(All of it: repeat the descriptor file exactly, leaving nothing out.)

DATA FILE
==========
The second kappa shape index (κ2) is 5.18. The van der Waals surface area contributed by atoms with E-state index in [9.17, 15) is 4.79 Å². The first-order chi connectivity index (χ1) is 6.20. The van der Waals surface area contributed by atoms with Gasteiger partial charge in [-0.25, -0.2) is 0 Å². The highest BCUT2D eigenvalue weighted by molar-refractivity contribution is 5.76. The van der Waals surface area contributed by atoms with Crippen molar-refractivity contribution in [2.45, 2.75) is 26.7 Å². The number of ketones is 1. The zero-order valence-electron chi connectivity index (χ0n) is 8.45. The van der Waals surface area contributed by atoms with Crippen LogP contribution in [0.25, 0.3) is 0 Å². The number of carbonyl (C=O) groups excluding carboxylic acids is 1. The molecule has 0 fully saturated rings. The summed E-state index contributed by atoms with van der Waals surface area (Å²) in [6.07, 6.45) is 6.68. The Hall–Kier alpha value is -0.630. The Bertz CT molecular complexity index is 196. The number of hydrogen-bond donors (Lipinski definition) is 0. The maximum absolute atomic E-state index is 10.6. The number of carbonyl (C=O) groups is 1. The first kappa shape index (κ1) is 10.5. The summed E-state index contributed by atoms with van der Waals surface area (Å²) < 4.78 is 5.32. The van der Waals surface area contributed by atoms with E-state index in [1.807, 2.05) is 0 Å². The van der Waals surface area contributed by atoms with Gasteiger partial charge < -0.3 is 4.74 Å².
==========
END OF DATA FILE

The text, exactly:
The second kappa shape index (κ2) is 5.18. The van der Waals surface area contributed by atoms with E-state index in [9.17, 15) is 4.79 Å². The first-order chi connectivity index (χ1) is 6.20. The van der Waals surface area contributed by atoms with Gasteiger partial charge in [-0.25, -0.2) is 0 Å². The highest BCUT2D eigenvalue weighted by molar-refractivity contribution is 5.76. The van der Waals surface area contributed by atoms with Crippen molar-refractivity contribution in [2.45, 2.75) is 26.7 Å². The number of ketones is 1. The zero-order valence-electron chi connectivity index (χ0n) is 8.45. The van der Waals surface area contributed by atoms with Crippen LogP contribution in [0.25, 0.3) is 0 Å². The number of carbonyl (C=O) groups excluding carboxylic acids is 1. The molecule has 0 fully saturated rings. The summed E-state index contributed by atoms with van der Waals surface area (Å²) in [6.07, 6.45) is 6.68. The Hall–Kier alpha value is -0.630. The Bertz CT molecular complexity index is 196. The number of hydrogen-bond donors (Lipinski definition) is 0. The maximum absolute atomic E-state index is 10.6. The number of carbonyl (C=O) groups is 1. The first kappa shape index (κ1) is 10.5. The summed E-state index contributed by atoms with van der Waals surface area (Å²) < 4.78 is 5.32. The van der Waals surface area contributed by atoms with E-state index in [1.807, 2.05) is 0 Å². The van der Waals surface area contributed by atoms with Gasteiger partial charge < -0.3 is 4.74 Å².